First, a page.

Level 3: Receptive Language

With our lovely level 2 learners, we talk all about those initial steps for teaching sequencing using visuals and starting at basic foundational levels. But now it’s time to up the ante and make it trickier. We want to work on sequencing related to text and related to more advanced topics. We also want to teach our students to use more sequencing related words in their talking and writing. We want them to incorporate words like first, then, next, and last into both their conversational language and written text.

Everyday Sequencing Practice

Make your students rulers of their schedule and get a variety experiences running their own schedules. This will get them in the habit of thinking of things in sequential steps. When you do art projects or cooking, list out the steps on the board and have them complete the tasks on their own. This also helps illustrate the importance of following a sequence because if you follow a recipe out of order it doesn’t turn out!

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Sequencing to Improve Reading Comprehension

Working on sequencing will help improve your students’ reading comprehension skills. That sentence alone should have sold you on the whole – Why should I be teaching this skill? – conundrum. Reading comprehension is one of the biggest obstacles for our kiddos when it comes to our students’ reading abilities. Sequencing helps them organize their thoughts and structure out the story. Working on sequencing a story will equate to a higher level of comprehension for your learners. Here are some ways we practice sequencing a story after we read:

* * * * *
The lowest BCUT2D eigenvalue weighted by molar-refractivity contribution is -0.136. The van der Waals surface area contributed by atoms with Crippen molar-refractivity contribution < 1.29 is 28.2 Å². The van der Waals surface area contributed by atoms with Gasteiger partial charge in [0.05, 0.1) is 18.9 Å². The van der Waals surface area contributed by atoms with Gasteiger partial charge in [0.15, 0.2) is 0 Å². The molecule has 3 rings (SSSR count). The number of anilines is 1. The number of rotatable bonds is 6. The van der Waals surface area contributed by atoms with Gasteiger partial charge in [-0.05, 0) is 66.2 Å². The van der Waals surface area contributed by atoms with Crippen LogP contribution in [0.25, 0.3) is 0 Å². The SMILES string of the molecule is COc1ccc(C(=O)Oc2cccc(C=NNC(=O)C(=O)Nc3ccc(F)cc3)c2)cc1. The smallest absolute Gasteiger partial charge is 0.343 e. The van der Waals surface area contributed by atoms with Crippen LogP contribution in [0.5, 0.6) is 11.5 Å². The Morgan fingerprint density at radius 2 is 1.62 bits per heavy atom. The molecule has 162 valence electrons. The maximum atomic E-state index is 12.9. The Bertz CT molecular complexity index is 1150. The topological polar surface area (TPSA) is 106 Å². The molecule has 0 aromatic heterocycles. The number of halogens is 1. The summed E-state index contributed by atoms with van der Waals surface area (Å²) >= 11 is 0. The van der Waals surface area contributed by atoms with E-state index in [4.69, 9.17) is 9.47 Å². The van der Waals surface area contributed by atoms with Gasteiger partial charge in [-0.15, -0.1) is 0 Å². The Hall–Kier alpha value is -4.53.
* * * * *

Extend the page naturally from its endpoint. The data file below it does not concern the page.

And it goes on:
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Use visuals to help aide when asking these sequencing based questions related to a text.

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{These reading resources are all part of our Ultimate Guided Reading Resource}

 

This post is part of the Cooking Up Communication Summer Series!

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Sasha Long
Sasha Long

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